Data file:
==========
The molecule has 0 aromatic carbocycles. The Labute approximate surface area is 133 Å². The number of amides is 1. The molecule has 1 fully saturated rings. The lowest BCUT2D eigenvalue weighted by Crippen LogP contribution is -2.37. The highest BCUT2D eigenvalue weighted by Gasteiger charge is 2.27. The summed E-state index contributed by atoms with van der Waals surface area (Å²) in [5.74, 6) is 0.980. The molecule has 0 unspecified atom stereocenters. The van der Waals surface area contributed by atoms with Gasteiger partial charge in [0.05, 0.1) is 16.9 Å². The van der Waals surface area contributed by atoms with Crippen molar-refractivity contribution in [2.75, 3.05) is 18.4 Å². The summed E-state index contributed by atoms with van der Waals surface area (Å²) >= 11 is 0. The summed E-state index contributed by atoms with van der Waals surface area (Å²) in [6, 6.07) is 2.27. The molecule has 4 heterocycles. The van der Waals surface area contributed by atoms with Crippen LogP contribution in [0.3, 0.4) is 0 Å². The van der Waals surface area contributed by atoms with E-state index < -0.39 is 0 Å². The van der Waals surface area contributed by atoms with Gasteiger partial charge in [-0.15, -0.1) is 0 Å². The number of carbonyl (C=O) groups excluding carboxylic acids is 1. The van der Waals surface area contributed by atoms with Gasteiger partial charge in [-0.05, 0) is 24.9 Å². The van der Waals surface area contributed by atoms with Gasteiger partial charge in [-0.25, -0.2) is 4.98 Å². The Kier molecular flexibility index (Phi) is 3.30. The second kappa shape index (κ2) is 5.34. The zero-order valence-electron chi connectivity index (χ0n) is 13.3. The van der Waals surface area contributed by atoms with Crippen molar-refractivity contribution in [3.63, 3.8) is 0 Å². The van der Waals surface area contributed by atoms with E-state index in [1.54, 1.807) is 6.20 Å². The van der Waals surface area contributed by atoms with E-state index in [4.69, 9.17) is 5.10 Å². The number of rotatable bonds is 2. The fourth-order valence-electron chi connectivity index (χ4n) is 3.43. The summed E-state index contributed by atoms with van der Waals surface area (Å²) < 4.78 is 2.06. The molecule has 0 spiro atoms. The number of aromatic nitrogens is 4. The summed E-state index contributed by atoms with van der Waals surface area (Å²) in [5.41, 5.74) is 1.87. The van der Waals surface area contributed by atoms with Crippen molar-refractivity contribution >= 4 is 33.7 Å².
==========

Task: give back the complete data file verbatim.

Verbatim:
The molecule has 0 aromatic carbocycles. The Labute approximate surface area is 133 Å². The number of amides is 1. The molecule has 1 fully saturated rings. The lowest BCUT2D eigenvalue weighted by Crippen LogP contribution is -2.37. The highest BCUT2D eigenvalue weighted by Gasteiger charge is 2.27. The summed E-state index contributed by atoms with van der Waals surface area (Å²) in [5.74, 6) is 0.980. The molecule has 0 unspecified atom stereocenters. The van der Waals surface area contributed by atoms with Gasteiger partial charge in [0.05, 0.1) is 16.9 Å². The van der Waals surface area contributed by atoms with Crippen molar-refractivity contribution in [2.75, 3.05) is 18.4 Å². The summed E-state index contributed by atoms with van der Waals surface area (Å²) >= 11 is 0. The summed E-state index contributed by atoms with van der Waals surface area (Å²) in [6, 6.07) is 2.27. The molecule has 4 heterocycles. The van der Waals surface area contributed by atoms with Crippen LogP contribution in [0.3, 0.4) is 0 Å². The van der Waals surface area contributed by atoms with E-state index < -0.39 is 0 Å². The van der Waals surface area contributed by atoms with Gasteiger partial charge in [-0.15, -0.1) is 0 Å². The number of carbonyl (C=O) groups excluding carboxylic acids is 1. The van der Waals surface area contributed by atoms with Gasteiger partial charge in [-0.05, 0) is 24.9 Å². The van der Waals surface area contributed by atoms with Gasteiger partial charge in [-0.25, -0.2) is 4.98 Å². The Kier molecular flexibility index (Phi) is 3.30. The second kappa shape index (κ2) is 5.34. The zero-order valence-electron chi connectivity index (χ0n) is 13.3. The van der Waals surface area contributed by atoms with Crippen molar-refractivity contribution in [3.63, 3.8) is 0 Å². The van der Waals surface area contributed by atoms with E-state index in [1.54, 1.807) is 6.20 Å². The van der Waals surface area contributed by atoms with E-state index in [4.69, 9.17) is 5.10 Å². The number of rotatable bonds is 2. The fourth-order valence-electron chi connectivity index (χ4n) is 3.43. The summed E-state index contributed by atoms with van der Waals surface area (Å²) < 4.78 is 2.06. The molecule has 0 spiro atoms. The number of aromatic nitrogens is 4. The summed E-state index contributed by atoms with van der Waals surface area (Å²) in [5.41, 5.74) is 1.87. The van der Waals surface area contributed by atoms with Crippen molar-refractivity contribution >= 4 is 33.7 Å².